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Path To Fertility Blogger Lisa Rosenthal  

Lisa Rosenthal has over twenty-five years of experience in the fertility field, including her current roles as Coordinator of Professional and Patient Communications for RMACT and teacher and founder of Fertile Yoga, a class designed to support, comfort and enhance men and women's sense of self. Her experience also includes working with RESOLVE: The National Infertility Association and The American Fertility Association, where she was Educational Coordinator, Conference Director and Assistant Executive Director

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19-Year-Old Donated Cryopreserved Embryo Makes a New Mom!

  
  
  

Cryopreservation History with New Baby

cryopreservation embryo freezingA 19-year-old embryo and we have a new baby! Amazing that an embryo can be frozen through cryopreservation for that long and still create a happy and healthy baby. And family. (Thanks Liz Swire Falker, for bringing this story about the second oldest cyropreserved human embryo in history to my attention!)

 

Kelly Burke, a NASA scientist, used an embryo donated by a couple who had twins in 1994.

 

Amazing is the word.

 

Doubtful that anyone knew that when those embryos were frozen (cryopreserved) that they would be viable this many years later. That in fact, cryopreserved embryos are fast catching up on “fresh” embryos, in terms of pregnancy rates.

 

Yep, totally amazing.

 

Fertility Specialist Dr. Spencer RichlinAnd yesterday, for lunch, I spent time with Drs. Spencer Richlin and Shaun Williams from Reproductive Medicine Associates of Connecticut (RMACT) and an area Obstetrician/Gynecologist, talking about all of these things and more.

 

Really fascinating to hear some of the clinical reasons behind why some things work better than others. Really challenging to keep up in a conversation between physicians and clinicians! Really, really challenging.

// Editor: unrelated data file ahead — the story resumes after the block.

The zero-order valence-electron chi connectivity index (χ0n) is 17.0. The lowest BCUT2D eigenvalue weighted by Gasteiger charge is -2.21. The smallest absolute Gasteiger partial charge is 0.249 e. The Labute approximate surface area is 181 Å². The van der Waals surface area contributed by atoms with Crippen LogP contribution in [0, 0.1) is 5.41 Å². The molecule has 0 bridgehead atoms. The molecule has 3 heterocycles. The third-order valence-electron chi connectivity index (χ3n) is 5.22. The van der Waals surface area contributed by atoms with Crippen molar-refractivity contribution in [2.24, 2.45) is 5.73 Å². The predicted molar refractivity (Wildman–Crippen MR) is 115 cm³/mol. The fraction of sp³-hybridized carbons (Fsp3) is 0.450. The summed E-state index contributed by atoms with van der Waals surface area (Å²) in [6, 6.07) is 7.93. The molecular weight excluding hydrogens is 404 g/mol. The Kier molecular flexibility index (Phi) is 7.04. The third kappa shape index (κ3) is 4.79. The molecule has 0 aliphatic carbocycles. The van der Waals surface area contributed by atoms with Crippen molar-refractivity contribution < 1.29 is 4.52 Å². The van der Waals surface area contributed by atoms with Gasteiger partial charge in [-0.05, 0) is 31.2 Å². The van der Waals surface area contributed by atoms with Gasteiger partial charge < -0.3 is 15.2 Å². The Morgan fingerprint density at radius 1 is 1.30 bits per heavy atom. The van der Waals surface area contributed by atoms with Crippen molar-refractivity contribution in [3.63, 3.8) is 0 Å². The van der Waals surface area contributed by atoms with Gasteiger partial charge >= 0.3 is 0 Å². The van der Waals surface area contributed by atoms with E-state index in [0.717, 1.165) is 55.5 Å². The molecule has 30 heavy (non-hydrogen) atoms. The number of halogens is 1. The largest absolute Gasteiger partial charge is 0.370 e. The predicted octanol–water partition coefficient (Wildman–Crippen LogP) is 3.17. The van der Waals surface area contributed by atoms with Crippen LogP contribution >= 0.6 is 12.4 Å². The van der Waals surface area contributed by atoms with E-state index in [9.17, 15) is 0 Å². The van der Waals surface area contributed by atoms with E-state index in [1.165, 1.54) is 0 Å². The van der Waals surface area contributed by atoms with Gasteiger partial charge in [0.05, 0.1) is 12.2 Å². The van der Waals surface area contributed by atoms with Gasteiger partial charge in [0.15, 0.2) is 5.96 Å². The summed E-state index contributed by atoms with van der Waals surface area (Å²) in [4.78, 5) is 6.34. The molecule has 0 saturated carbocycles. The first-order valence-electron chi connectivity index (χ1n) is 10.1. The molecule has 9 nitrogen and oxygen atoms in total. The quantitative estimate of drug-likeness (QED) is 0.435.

Embryo Donation, Freezing and Success Rates 

infertility doctor Shawn WilliamsWhat I took away about embryo donation and why a frozen embryo will often result in a pregnancy when a fresh does not is the hormone levels that occur when a woman is stimulated to produce more than one egg. That, basically, estradiol is a certain level for one egg to occur and become large enough to ovulate. Therefore, when a woman is stimulated with fertility medications to produce 6-18 (or even more) eggs that the hormone levels go up correspondingly. What follows is that an embryo put back into a woman’s body with hormone levels so much higher than normal is that sometimes the embryo doesn’t implant.

 

And, as I understood it yesterday, sometimes there are slightly higher consequences of lower birth rate babies. Please don’t take this as a reason to be alarmed or upset, especially if you have had a transfer under the circumstances described above. There is research to support these findings (of lower birth rate babies), but we have had over a million IVF babies born and the vast majority of them have been healthy.

 

Amazing.

 

That appears to be the word of the day for me.

 

I am amazed and grateful that a couple in 1994 would be generous enough to freeze their eggs and then so long afterwards be willing to donate them to another woman so that she could fulfill her dream of having a family.

 

Kelly Burke had to answer a lot of questions and went through a procedure that seems similar to adoption to be able to use these embryos. Many of us in the field of infertility and fertility treatment prefer not to use the word adoption and reserve that for children. Embryos, as we all know, often implant and that will frequently result in a healthy pregnancy and child. And sometimes it does not and there is no pregnancy and no baby. That is why many of us feel that the term adoption should be reserved for a baby. The term embryo donation suits this situation better.

 

Whatever you would like to call it, there is a baby that was conceived almost 20 years ago; who has full genetic siblings who are in college and that is nothing short of amazing.

 

Congratulations to all the adults, physicians, clinicians and parents involved for making this happen.

 

Yes, simply amazing.

 

Lisa Rosenthal's Google+

 

 

Embryo Identification, Step by Step with Lab Director of Top Fertility Program

  
  
  

Top Fertility Program Lab Director Answers Questions on Embryo Identification

We know that there are questions that you want to ask when you work with a fertility program. And we know that you are comfortable enough to ask a lot of them. Maybe even most of them. There are a few, though, that you either don't think to ask or just aren't sure how to bring up. None of us want to be that patient. The nutty one. The paranoid one. Rest assured, all of us want to know certain things.